50 new consultants to be appointed to emergency departments to tackle trolley crisis

Stephen Donnelly tells HSE to fast-track appointments as part of winter plan

Up to 50 new hospital consultants are to be appointed to emergency departments (EDs) around the country in the coming months in a fresh effort to relieve blockages and cut trolley numbers.

With another difficult winter looming in hospitals, Minister for Health Stephen Donnelly plans a 40 per cent increase in the number of ED consultants within months, and at least a doubling of numbers in the following years.

Mr Donnelly has told the HSE to fast-track the appointments because of what he describes as the “multiple layers and delays” in the traditional process for appointing consultants.

Numerous reports have highlighted the need for increased numbers of senior decision-makers in EDs to ensure safe services are delivered to patients. A lack of ED consultants capable of making key clinical decisions is linked to higher admission rates and longer stays in hospital.


Mr Donnelly told the HSE last April to come up with “immediate actions” to alleviate hospital ED overcrowding. In June he wrote again to HSE chief executive Paul Reid seeking information on the actions proposed to deal with “systemic issues”, as well as a site-by-site analysis of the problems at particular hospitals.

In the letter, obtained under freedom of information, Mr Donnelly pointed to the “significant undersupply” of staff and the need to hire additional specialists in EDs. “While we are all in agreement that increasing consultant numbers in emergency medicine alone will not solve the challenges, it is an important part of the solution,” he told Mr Reid.

The Minister sought assurances that the new posts would be progressed “immediately as an integral part of winter preparedness”.

“I understand there can be multiple layers and delays before posts are progressed to the Consultant Applications Advisory Committee (CAAC). Given the pressure our EDs are under, these posts should be expedited directly for approval to CAAC,” he wrote.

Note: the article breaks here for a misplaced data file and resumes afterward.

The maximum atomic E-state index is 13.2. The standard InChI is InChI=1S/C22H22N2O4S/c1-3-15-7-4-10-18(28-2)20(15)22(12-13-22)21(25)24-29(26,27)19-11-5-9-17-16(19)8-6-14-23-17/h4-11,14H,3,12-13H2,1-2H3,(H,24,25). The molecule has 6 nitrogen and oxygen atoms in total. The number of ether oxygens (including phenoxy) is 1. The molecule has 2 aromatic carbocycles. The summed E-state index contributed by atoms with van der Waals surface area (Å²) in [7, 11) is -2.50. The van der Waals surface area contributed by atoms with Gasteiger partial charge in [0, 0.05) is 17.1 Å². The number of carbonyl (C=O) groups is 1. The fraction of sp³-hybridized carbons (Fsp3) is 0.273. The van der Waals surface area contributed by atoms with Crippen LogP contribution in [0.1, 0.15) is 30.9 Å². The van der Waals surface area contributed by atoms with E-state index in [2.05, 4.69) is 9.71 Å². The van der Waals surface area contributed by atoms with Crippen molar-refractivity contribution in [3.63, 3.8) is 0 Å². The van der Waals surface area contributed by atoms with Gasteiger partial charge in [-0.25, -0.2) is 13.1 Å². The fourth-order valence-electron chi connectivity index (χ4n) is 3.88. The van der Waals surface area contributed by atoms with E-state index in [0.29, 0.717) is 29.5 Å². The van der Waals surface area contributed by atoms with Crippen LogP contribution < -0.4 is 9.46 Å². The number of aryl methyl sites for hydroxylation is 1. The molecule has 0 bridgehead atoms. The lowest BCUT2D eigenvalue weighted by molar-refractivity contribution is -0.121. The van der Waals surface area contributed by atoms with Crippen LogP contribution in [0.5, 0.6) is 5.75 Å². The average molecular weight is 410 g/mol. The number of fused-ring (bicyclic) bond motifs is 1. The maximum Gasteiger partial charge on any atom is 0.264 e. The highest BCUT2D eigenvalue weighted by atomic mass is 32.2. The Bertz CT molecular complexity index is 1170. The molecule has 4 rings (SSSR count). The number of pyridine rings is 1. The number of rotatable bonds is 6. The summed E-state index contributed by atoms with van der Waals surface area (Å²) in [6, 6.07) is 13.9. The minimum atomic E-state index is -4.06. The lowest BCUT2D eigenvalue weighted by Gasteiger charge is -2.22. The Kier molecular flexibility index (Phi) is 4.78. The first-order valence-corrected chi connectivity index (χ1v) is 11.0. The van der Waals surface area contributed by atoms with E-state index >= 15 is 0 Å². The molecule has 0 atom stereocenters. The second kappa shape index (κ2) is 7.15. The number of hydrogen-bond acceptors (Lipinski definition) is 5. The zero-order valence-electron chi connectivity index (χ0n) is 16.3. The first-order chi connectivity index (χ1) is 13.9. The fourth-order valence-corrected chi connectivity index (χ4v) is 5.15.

Over the summer, the clinical lead for emergency medicine, Dr Gerry McCarthy, and other officials developed the workforce proposal, by identifying specific gaps in staffing in individual hospitals.

The new posts will be especially targeted at under-pressure ED sites, Mr Donnelly told The Irish Times last night. This is expected to include University Hospital Limerick and University Hospital Galway.

“Patients and staff need to see real change,” the Minister said. “I asked the HSE to develop a comprehensive site-by-site plan, and have worked closely with the executive and officials in my department on it. Building up our workforce will form a vital component of this plan, which will include more consultants in emergency medicine, as well as more nurses and more health and social care professionals.”

There are at present 110 whole-time equivalent consultant posts in emergency medicine, so the proposed increase represents a near 40 per cent expansion in staffing.

About 150,000 people now work in the health service, including almost 15,000 recruited since early 2020.

Paul Cullen

Paul Cullen

Paul Cullen is Health Editor of The Irish Times